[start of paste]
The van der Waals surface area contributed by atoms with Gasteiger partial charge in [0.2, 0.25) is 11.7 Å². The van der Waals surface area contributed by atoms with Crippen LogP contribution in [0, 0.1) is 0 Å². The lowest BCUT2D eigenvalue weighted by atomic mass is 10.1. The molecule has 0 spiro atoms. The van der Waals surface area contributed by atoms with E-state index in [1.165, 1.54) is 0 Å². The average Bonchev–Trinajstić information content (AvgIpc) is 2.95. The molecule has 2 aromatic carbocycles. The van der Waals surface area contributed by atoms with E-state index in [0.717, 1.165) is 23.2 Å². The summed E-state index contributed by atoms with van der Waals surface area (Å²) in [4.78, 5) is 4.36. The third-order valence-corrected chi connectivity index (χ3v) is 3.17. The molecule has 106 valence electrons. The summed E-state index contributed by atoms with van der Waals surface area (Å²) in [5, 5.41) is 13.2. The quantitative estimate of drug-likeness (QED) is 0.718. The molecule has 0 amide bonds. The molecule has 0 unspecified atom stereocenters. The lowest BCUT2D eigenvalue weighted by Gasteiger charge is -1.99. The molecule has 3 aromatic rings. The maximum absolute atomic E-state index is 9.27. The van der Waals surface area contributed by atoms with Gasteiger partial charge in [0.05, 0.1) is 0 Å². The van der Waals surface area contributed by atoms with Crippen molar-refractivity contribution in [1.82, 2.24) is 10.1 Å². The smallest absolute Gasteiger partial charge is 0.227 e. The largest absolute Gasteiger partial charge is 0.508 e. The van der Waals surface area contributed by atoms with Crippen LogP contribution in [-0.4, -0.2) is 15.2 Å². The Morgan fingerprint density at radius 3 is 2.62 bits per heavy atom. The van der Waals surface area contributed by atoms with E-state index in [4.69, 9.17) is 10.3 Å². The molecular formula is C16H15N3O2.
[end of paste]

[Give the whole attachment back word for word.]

The van der Waals surface area contributed by atoms with Gasteiger partial charge in [0.2, 0.25) is 11.7 Å². The van der Waals surface area contributed by atoms with Crippen LogP contribution in [0, 0.1) is 0 Å². The lowest BCUT2D eigenvalue weighted by atomic mass is 10.1. The molecule has 0 spiro atoms. The van der Waals surface area contributed by atoms with E-state index in [1.165, 1.54) is 0 Å². The average Bonchev–Trinajstić information content (AvgIpc) is 2.95. The molecule has 2 aromatic carbocycles. The van der Waals surface area contributed by atoms with E-state index in [0.717, 1.165) is 23.2 Å². The summed E-state index contributed by atoms with van der Waals surface area (Å²) in [4.78, 5) is 4.36. The third-order valence-corrected chi connectivity index (χ3v) is 3.17. The molecule has 106 valence electrons. The summed E-state index contributed by atoms with van der Waals surface area (Å²) in [5, 5.41) is 13.2. The quantitative estimate of drug-likeness (QED) is 0.718. The molecule has 0 amide bonds. The molecule has 0 unspecified atom stereocenters. The lowest BCUT2D eigenvalue weighted by Gasteiger charge is -1.99. The molecule has 3 aromatic rings. The maximum absolute atomic E-state index is 9.27. The van der Waals surface area contributed by atoms with Gasteiger partial charge in [0.05, 0.1) is 0 Å². The van der Waals surface area contributed by atoms with Crippen molar-refractivity contribution in [1.82, 2.24) is 10.1 Å². The smallest absolute Gasteiger partial charge is 0.227 e. The largest absolute Gasteiger partial charge is 0.508 e. The van der Waals surface area contributed by atoms with Crippen LogP contribution in [-0.4, -0.2) is 15.2 Å². The Morgan fingerprint density at radius 3 is 2.62 bits per heavy atom. The van der Waals surface area contributed by atoms with E-state index in [4.69, 9.17) is 10.3 Å². The molecular formula is C16H15N3O2.